Aspects of the methods and systems described herein may be implemented in an appropriate computer-based sound processing network environment for processing digital or digitized audio files. Portions of the adaptive audio system may include one or more networks that comprise any desired number of individual machines, including one or more routers (not shown) that serve to buffer and route the data transmitted among the computers. Such a network may be built on various different network protocols, and may be the Internet, a Wide Area Network (WAN), a Local Area Network (LAN), or any combination thereof. In an embodiment in which the network comprises the Internet, one or more machines may be configured to access the Internet through web browser programs.
One or more of the components, blocks, processes or other functional components may be implemented through a computer program that controls execution of a processor-based computing device of the system. It should also be noted that the various functions disclosed herein may be described using any number of combinations of hardware, firmware, and/or as data and/or instructions embodied in various machine-readable or computer-readable media, in terms of their behavioral, register transfer, logic component, and/or other characteristics. Computer-readable media in which such formatted data and/or instructions may be embodied include, but are not limited to, physical (non-transitory), non-volatile storage media in various forms, such as optical, magnetic or semiconductor storage media.
Unless the context clearly requires otherwise, throughout the description and the claims, the words “comprise,” “comprising,” and the like are to be construed in an inclusive sense as opposed to an exclusive or exhaustive sense; that is to say, in a sense of “including, but not limited to.” Words using the singular or plural number also include the plural or singular number respectively. Additionally, the words “herein,” “hereunder,” “above,” “below,” and words of similar import refer to this application as a whole and not to any particular portions of this application. When the word “or” is used in reference to a list of two or more items, that word covers all of the following interpretations of the word: any of the items in the list, all of the items in the list and any combination of the items in the list.
While one or more implementations have been described by way of example and in terms of the specific embodiments, it is to be understood that one or more implementations are not limited to the disclosed embodiments. To the contrary, it is intended to cover various modifications and similar arrangements as would be apparent to those skilled in the art. Therefore, the scope of the appended claims should be accorded the broadest interpretation so as to encompass all such modifications and similar arrangements.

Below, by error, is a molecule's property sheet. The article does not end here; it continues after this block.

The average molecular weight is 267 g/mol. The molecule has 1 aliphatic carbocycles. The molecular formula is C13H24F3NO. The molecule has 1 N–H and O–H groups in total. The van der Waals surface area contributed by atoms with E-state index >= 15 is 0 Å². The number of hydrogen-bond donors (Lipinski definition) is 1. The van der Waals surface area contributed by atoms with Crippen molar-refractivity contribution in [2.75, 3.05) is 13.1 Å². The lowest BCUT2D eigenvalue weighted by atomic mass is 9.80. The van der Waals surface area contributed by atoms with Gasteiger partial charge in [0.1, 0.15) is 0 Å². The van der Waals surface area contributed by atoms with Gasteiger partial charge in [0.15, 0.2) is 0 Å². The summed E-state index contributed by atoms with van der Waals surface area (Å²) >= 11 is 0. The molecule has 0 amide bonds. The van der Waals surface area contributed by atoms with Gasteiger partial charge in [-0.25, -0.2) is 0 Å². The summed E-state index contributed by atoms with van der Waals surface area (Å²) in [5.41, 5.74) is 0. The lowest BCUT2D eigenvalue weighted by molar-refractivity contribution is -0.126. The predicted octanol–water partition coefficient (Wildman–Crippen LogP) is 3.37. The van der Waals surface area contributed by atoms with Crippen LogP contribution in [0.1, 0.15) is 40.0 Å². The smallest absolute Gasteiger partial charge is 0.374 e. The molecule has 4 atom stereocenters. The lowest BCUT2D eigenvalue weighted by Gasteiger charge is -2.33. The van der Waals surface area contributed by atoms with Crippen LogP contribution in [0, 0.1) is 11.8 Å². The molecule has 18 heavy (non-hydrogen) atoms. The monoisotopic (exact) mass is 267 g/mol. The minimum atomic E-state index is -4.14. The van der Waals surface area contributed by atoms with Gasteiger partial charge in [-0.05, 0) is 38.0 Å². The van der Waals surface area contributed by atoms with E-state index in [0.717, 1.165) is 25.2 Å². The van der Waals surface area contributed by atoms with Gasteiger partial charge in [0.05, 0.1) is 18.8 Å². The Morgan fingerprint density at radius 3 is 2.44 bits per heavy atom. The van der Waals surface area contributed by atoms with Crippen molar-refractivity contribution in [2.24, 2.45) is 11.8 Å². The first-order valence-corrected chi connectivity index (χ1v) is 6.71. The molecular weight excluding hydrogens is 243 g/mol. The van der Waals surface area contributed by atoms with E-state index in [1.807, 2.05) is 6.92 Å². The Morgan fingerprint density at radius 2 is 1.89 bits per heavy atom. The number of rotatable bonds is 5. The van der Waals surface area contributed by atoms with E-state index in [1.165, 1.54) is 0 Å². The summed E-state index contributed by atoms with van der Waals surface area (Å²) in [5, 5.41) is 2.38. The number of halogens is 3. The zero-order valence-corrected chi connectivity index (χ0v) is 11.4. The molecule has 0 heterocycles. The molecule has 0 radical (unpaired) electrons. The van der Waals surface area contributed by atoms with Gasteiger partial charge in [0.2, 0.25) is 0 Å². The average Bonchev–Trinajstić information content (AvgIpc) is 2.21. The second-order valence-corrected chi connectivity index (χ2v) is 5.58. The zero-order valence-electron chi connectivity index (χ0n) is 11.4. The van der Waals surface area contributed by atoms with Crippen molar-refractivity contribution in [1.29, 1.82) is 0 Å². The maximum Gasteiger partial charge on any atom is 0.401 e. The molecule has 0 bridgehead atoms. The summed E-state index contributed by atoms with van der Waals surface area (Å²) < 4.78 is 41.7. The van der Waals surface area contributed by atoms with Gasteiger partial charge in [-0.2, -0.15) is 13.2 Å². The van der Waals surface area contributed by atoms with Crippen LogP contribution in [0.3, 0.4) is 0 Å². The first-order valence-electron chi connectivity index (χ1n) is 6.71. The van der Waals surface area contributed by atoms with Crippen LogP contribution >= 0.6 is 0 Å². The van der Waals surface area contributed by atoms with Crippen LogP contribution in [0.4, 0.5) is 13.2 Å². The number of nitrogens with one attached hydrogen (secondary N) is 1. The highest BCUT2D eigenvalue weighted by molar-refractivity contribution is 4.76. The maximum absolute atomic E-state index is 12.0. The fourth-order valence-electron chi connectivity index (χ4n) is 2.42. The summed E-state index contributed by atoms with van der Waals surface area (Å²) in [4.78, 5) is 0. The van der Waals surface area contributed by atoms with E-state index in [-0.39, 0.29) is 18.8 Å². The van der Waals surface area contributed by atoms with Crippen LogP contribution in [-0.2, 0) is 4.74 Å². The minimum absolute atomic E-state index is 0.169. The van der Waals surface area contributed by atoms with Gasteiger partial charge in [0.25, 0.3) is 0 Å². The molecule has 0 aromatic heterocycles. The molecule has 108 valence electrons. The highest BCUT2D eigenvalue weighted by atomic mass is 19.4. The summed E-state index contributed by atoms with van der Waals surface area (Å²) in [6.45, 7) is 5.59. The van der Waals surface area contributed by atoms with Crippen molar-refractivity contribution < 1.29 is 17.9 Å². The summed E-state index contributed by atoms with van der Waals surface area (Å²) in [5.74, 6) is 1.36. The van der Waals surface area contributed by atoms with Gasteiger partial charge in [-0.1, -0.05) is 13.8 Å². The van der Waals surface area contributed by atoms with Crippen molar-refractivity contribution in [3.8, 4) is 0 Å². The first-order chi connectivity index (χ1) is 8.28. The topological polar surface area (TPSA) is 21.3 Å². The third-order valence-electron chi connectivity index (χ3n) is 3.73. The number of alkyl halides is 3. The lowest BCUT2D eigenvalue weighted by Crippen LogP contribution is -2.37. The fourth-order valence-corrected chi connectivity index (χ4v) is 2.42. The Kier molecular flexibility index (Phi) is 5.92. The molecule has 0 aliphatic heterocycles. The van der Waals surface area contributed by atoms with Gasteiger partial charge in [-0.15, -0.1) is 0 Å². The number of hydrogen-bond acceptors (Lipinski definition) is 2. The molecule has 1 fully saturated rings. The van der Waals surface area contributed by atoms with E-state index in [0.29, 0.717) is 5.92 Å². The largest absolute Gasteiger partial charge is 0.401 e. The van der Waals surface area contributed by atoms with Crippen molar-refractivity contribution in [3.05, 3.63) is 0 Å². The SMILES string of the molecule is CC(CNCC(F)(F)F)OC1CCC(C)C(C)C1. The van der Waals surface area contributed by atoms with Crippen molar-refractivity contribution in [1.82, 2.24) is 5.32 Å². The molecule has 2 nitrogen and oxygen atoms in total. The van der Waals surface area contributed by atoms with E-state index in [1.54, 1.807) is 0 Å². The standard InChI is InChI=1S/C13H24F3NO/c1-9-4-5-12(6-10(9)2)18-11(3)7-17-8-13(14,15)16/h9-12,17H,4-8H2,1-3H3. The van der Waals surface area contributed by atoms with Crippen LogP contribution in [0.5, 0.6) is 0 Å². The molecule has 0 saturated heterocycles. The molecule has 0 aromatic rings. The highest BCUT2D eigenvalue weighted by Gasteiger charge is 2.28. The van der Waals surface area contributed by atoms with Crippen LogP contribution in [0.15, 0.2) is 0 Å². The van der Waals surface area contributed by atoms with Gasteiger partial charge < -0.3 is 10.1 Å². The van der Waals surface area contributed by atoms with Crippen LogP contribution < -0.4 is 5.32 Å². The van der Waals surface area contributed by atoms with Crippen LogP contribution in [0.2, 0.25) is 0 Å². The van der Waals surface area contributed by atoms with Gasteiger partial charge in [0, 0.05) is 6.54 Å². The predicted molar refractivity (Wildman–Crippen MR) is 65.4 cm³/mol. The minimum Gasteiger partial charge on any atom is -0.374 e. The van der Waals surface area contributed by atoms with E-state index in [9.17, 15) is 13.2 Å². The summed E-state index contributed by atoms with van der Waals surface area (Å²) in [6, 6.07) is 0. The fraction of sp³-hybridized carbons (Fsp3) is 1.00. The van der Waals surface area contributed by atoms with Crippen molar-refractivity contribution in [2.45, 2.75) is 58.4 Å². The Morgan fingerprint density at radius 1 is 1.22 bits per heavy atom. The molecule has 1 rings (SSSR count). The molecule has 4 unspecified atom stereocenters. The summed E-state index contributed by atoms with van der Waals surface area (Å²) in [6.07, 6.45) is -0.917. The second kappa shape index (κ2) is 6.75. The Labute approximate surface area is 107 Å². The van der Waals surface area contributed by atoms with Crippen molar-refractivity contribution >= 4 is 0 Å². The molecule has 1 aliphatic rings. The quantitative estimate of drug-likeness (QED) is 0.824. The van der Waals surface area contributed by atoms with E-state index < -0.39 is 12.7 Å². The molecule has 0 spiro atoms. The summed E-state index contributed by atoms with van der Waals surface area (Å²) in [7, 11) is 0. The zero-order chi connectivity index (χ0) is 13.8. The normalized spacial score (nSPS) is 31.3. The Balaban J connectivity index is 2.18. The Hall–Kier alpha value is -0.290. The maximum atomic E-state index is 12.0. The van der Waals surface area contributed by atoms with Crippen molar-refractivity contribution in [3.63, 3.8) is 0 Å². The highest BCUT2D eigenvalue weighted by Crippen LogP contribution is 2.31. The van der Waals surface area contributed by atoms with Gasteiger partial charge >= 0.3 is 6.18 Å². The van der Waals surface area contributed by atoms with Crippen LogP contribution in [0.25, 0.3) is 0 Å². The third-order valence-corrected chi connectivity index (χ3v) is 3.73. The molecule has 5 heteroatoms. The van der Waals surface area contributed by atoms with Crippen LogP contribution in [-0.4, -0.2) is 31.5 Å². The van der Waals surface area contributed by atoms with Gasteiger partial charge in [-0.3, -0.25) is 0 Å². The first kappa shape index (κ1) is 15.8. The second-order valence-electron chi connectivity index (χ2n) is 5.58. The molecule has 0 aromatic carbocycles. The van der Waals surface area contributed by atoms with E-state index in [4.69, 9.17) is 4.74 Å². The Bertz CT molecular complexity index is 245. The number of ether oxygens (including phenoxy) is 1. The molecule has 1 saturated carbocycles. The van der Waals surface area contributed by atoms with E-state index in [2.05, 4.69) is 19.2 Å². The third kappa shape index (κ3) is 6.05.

1. A method for calibrating sound played through speakers of a device having a microphone in an enclosure, comprising:
- inputting an original audio signal to a processing component and an output stage of the device for playback through the speakers;
- receiving playback sound output from the speakers through the microphone to generate a microphone signal, wherein the enclosure is a unitary enclosure housing both the speakers and microphone in the same device; and
- inputting the microphone signal into the processing component to calibrate the speakers for optimal playback of the original audio signal, wherein the processing component is configured to compare the original audio signal to the microphone signal and correct the microphone signal by one or more audio processing functions in accordance with a refresh schedule.
2. The method of claim 1 wherein the original audio signal generating the microphone signal comprises actual program content desired to be listened to by the user, and wherein optimal playback of the original audio signal comprises tuning a characteristic of the original audio signal to produce output sound sufficiently pleasing to the user relative to a qualitative scale, the characteristic selected from the group consisting of: frequency response, frequency distribution, gain, and timbre, the method further comprising providing a graphical user interface having a plurality of preset parameters providing the qualitative scale including most authentic, best match for speakers, and loudest.